There’s no doubt how big cricket is in Pakistan. Fans go all out for the men’s team, proclaim them to be heroes. In comparison, only a handful of families support the dreams of a female cricketer in the country wanting to pursue the sport.
However, two Asian Games gold medals (Guangzhou 2010 and Incheon 2014) have changed all that. Today, women are encouraged to take up cricket.
“My mother used to stop me from going to play cricket, saying our society is not like that, but my father always supported me. He used to tell my mother to let me go and play. My uncle motivated me to pursue cricket. But nowadays, because of our two Asian gold medals and the growth of cricket, a lot of talent can be seen in Pakistan. Today parents are allowing their daughters to take up cricket as a sport,” says Pakistan left-arm spinner Anam Amin, who has won back-to-back player of the match awards in the ongoing World T20.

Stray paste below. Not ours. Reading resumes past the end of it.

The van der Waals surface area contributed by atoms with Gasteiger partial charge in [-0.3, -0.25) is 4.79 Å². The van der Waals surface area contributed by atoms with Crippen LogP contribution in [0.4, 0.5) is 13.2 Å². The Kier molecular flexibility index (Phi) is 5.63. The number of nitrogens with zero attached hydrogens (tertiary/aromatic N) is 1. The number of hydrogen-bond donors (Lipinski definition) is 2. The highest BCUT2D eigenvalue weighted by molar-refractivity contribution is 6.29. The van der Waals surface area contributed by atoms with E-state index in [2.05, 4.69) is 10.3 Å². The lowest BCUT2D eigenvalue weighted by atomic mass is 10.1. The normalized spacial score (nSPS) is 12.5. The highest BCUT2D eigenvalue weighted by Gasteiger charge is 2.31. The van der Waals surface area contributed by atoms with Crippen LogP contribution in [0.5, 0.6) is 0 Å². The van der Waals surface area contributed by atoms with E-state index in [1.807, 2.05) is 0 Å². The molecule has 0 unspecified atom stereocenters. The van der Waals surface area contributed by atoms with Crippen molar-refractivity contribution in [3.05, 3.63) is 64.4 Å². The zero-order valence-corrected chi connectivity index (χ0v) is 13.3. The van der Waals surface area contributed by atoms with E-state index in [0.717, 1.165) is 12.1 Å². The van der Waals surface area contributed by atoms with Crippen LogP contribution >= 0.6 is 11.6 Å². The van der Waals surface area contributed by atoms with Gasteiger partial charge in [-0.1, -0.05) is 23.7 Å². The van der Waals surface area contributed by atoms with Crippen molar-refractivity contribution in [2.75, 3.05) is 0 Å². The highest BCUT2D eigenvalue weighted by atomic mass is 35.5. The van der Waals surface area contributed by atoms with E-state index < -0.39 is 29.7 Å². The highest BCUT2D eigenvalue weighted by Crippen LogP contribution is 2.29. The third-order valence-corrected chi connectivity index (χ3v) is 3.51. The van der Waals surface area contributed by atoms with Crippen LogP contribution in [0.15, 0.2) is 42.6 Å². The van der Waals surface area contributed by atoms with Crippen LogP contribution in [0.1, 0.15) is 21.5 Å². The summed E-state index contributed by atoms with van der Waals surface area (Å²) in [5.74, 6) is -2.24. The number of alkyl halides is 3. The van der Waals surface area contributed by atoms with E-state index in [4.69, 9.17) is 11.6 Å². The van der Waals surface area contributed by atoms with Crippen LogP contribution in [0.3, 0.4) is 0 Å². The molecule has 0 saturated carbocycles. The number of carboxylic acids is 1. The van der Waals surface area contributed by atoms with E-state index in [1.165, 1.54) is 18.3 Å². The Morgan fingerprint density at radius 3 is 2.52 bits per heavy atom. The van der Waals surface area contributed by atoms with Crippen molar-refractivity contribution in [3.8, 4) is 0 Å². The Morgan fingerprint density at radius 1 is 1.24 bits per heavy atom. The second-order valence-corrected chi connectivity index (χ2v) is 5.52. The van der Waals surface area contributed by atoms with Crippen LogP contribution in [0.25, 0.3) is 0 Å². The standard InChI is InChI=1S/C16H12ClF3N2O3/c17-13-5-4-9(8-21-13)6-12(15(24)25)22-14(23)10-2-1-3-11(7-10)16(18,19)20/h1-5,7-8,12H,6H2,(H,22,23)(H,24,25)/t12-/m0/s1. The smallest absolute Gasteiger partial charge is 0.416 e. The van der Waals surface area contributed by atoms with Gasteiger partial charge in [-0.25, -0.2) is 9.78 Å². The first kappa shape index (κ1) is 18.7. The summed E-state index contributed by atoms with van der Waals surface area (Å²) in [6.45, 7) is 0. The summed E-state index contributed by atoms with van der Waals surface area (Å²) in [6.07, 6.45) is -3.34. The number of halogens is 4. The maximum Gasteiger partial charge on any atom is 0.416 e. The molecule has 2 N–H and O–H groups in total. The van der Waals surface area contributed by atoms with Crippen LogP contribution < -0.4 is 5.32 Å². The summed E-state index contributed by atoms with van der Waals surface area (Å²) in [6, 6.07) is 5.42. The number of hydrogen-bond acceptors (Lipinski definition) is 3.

Pacer Diana Baig, who is yet to play a match in the tournament, says she was always encouraged to take up cricket. “My father served in the army and he is a sports fan. He plays volleyball and has always wanted to see me doing well in sports. But since Pakistan’s success in cricket, his support has been immense. He wants to see me do well for Pakistan,” says Baig.
While encouragement was in abundance for Pakistan’s mainstay in batting Bismah Maroof, she says it is the sad state of facilities that is still an obstacle in promoting women’s cricket.
“There is no dearth of talent and a little support at the domestic level can do a lot for women’s cricket. But there is unavailability of grounds for practice. If we are given grounds I am sure we can do much better,” Maroof feels.